Assessing the relative costs of high-CCS and low-CCS pathways to 1.5 degrees
Coherent Identifier 20.500.12592/c866wgf

Assessing the relative costs of high-CCS and low-CCS pathways to 1.5 degrees

3 December 2023


Almost all decarbonisation scenarios consistent with the 1.5°C target in the Paris Agreement contain some level of carbon capture and storage (CCS), either for abating emissions at source, removing carbon dioxide from the atmosphere, or both.1 But the amount of CCS varies widely.2 Therefore the scenarios, even when analysed in reports from the Intergovernmental Panel on Climate Change (IPCC), do not show policymakers a single ‘optimum’ or even ‘preferable’ pathway to 1.5°C, leaving room for alternative interpretations based on different priorities. And yet the timescale available for enacting policies to deliver such a pathway is extremely tight, with carbon emissions needing to halve before 2030, alongside major reductions in emissions of other greenhouse gases such as methane, and reach net zero around mid-century. In this report we assess the relative costs of low-CCS and high-CCS pathways to 1.5°C using scenarios developed for the IPCC’s Sixth Assessment Report (AR6). 2 Using a range of criteria, we select a ‘high-CCS’ group of scenarios and a ‘low-CCS’ group. On average, as a fraction of emissions today, the high-CCS scenarios deliver about half of the CO2 emissions reductions needed in 2050 via CCS, while in low-CCS scenarios on average this fraction is about one-tenth.a The scenarios include all types of CCS, including on power stations, industrial facilities, BECCS and DACCS. All scenarios selected are compatible with the 1.5°C temperature goal, with varying degrees of overshoot, and all reach net zero CO2 emissions around mid-century. We then assess the cost of each scenario using a methodology developed by one of us (RW) and published last year.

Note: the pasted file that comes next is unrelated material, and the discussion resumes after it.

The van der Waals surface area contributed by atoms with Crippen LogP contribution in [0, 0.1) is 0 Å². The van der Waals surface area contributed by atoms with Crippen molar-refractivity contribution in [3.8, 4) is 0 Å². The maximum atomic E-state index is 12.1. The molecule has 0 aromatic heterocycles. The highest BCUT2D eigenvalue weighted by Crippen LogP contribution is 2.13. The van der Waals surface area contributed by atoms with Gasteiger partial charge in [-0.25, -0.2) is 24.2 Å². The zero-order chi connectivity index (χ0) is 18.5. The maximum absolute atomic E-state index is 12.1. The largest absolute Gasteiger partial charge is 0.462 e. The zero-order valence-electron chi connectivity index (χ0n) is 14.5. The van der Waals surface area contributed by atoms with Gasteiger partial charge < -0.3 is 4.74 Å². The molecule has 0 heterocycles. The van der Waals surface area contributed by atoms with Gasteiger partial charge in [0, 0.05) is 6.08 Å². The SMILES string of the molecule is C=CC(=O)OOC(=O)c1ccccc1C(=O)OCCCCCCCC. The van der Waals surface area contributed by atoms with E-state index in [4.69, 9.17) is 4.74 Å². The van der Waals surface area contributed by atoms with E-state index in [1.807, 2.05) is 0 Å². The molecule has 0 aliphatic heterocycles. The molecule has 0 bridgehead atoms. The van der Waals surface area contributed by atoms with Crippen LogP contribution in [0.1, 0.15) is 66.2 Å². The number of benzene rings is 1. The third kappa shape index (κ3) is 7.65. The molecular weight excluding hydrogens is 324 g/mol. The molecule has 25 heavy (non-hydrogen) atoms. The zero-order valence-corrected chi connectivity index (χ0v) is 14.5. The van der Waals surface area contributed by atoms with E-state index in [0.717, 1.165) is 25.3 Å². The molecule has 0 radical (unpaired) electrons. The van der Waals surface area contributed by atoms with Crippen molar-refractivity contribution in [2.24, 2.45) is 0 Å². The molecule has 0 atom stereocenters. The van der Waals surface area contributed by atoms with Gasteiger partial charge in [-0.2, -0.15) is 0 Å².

Published in
United Kingdom



climate carbon storage carbon capture